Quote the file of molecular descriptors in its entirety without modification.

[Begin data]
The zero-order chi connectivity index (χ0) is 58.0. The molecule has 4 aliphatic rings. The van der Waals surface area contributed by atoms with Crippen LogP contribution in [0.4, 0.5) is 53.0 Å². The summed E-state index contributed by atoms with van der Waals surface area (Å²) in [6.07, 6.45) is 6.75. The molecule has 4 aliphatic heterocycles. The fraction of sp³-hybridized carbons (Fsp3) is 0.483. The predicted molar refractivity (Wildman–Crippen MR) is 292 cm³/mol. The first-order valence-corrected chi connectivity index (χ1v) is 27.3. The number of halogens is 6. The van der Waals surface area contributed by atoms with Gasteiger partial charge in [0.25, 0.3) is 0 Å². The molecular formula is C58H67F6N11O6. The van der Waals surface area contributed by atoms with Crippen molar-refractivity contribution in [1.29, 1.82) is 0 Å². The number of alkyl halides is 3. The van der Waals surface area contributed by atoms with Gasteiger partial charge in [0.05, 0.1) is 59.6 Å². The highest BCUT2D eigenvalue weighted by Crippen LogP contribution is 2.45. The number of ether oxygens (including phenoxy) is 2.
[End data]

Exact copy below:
The zero-order chi connectivity index (χ0) is 58.0. The molecule has 4 aliphatic rings. The van der Waals surface area contributed by atoms with Crippen LogP contribution in [0.4, 0.5) is 53.0 Å². The summed E-state index contributed by atoms with van der Waals surface area (Å²) in [6.07, 6.45) is 6.75. The molecule has 4 aliphatic heterocycles. The fraction of sp³-hybridized carbons (Fsp3) is 0.483. The predicted molar refractivity (Wildman–Crippen MR) is 292 cm³/mol. The first-order valence-corrected chi connectivity index (χ1v) is 27.3. The number of halogens is 6. The van der Waals surface area contributed by atoms with Gasteiger partial charge in [0.25, 0.3) is 0 Å². The molecular formula is C58H67F6N11O6. The van der Waals surface area contributed by atoms with Crippen molar-refractivity contribution in [1.29, 1.82) is 0 Å². The number of alkyl halides is 3. The van der Waals surface area contributed by atoms with Gasteiger partial charge in [0.05, 0.1) is 59.6 Å². The highest BCUT2D eigenvalue weighted by Crippen LogP contribution is 2.45. The number of ether oxygens (including phenoxy) is 2.